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Well, people need to learn not to depend on redundant Wordpress plugins.

The plugin-landscape in Wordpress is plagued by bugs and ads, some spamming you to update or pay for a premium version. That is not something you would accept for professional CMS solutions.

If you consider yourself knowledgeable in SEO, then learn to walk the talk and stop relying on phony third-party plugins!

SEO is such a small part of owning a website, and ideally, any technical SEO that is needed should be integrated in the core CMS by developers and not fiddled with at random by clueless bloggers or SEO gurus.

Since Wordpress is such "crapware" out-of-the-box, you can easily create a Yoast replacement plugin to handle what is really needed. The rest is just useless bloat and clutter.

I would not touch Yoast in my wildest dream. It is totally redundant for people who can code themselves.




> It is totally redundant for people who can code themselves.

Not really, it saves time. I have my own website and I am a profesionnal developper, but I don't want to spend time learning wordpress programming. The few things I had to code for WP was very off putting.


'Since Wordpress is such "crapware" out-of-the-box, you can easily create a Yoast replacement plugin ...'

The cynic in me wonders why such basics are not already included by now?


Because of Matt Mullenweg's strange philosophy of keeping only barebones features in "core" Wordpress and having all other functionality be delivered by plugins. This means that even to have a basic site, you just have to install various plugins to deliver key features, which leads to the bloat, instability and security problems that Wordpress is infamous for.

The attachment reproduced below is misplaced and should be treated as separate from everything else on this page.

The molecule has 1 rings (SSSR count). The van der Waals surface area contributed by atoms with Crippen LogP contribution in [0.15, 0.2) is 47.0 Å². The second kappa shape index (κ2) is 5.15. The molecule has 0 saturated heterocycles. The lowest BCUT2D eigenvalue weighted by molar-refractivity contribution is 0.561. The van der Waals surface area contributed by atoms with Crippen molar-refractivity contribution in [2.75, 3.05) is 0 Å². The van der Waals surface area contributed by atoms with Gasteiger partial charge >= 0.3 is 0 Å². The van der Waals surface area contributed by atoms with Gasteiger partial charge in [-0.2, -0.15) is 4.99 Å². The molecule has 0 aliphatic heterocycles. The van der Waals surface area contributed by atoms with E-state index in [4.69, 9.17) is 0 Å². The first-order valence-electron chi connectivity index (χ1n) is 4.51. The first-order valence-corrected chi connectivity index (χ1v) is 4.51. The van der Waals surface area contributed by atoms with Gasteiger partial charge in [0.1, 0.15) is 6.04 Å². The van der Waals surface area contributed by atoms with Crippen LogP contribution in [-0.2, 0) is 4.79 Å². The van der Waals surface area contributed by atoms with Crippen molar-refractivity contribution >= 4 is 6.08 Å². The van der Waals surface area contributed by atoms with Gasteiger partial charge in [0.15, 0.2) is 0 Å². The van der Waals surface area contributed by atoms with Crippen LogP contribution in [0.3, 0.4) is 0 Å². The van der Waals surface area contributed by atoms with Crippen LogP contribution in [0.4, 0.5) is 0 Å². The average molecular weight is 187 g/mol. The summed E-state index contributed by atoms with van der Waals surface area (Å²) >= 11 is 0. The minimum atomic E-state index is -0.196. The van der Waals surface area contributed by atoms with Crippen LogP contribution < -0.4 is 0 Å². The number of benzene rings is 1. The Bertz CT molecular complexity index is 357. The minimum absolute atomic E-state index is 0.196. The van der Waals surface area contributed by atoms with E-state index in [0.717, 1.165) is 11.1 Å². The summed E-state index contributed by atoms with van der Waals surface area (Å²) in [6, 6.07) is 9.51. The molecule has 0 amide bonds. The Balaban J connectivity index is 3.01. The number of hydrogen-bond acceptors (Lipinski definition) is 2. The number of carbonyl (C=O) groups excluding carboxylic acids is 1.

> strange philosophy

He likes to avoid bloat and keep things modular. That's not a 'strange' philosophy


Modularity isn't free. Wordpress' obsession with it – and bad implementation of it – leads to bizarre, 80000+ recursion level deep callback hells even on simple pages once you have 3-4 plugins running.


> This means that even to have a basic site, you just have to install various plugins to deliver key features,

You can run a perfectly fine blog using core.


It is because a lot of functionality is now bundled as part of the Automattic Jet Pack plugin. I guess the plugin is technically open source (due to the GPL) , but a lot of functionality depends on Automattic's server and requires a subscription.


Do you do actual WP development? How many clients do you have? How much Yoast functionality does your plugin cover?

There are certain plugins that deliver so much value that developing and maintaining them yourself is nonsense for most devs out there. Unless your agency manages thousands of plugins and you have some very specific needs, you don't need to re-implement everything from scratch. Even then, it's probably far cheaper and easier to re-use their GPL code as the basis for a less bloated plugin rather.




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